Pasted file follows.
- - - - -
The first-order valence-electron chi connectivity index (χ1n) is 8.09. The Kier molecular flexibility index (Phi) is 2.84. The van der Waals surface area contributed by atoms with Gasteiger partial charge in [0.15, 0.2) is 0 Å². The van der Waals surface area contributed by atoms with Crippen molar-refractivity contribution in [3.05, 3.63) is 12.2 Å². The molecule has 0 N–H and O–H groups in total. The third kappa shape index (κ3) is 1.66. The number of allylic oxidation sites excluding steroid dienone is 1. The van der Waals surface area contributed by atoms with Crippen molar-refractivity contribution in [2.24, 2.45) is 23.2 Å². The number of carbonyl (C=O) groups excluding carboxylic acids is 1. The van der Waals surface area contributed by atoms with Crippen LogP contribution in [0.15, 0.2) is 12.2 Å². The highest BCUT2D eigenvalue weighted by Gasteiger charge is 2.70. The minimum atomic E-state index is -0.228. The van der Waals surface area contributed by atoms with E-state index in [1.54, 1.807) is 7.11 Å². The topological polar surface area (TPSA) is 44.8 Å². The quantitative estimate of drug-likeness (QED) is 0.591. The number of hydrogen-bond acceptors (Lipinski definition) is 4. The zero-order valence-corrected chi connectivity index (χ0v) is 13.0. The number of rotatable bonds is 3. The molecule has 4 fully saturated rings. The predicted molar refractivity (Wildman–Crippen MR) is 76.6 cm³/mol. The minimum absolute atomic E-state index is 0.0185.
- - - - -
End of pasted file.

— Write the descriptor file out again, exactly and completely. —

The first-order valence-electron chi connectivity index (χ1n) is 8.09. The Kier molecular flexibility index (Phi) is 2.84. The van der Waals surface area contributed by atoms with Gasteiger partial charge in [0.15, 0.2) is 0 Å². The van der Waals surface area contributed by atoms with Crippen molar-refractivity contribution in [3.05, 3.63) is 12.2 Å². The molecule has 0 N–H and O–H groups in total. The third kappa shape index (κ3) is 1.66. The number of allylic oxidation sites excluding steroid dienone is 1. The van der Waals surface area contributed by atoms with Crippen molar-refractivity contribution in [2.24, 2.45) is 23.2 Å². The number of carbonyl (C=O) groups excluding carboxylic acids is 1. The van der Waals surface area contributed by atoms with Crippen LogP contribution in [0.15, 0.2) is 12.2 Å². The highest BCUT2D eigenvalue weighted by Gasteiger charge is 2.70. The minimum atomic E-state index is -0.228. The van der Waals surface area contributed by atoms with E-state index in [1.54, 1.807) is 7.11 Å². The topological polar surface area (TPSA) is 44.8 Å². The quantitative estimate of drug-likeness (QED) is 0.591. The number of hydrogen-bond acceptors (Lipinski definition) is 4. The zero-order valence-corrected chi connectivity index (χ0v) is 13.0. The number of rotatable bonds is 3. The molecule has 4 fully saturated rings. The predicted molar refractivity (Wildman–Crippen MR) is 76.6 cm³/mol. The minimum absolute atomic E-state index is 0.0185.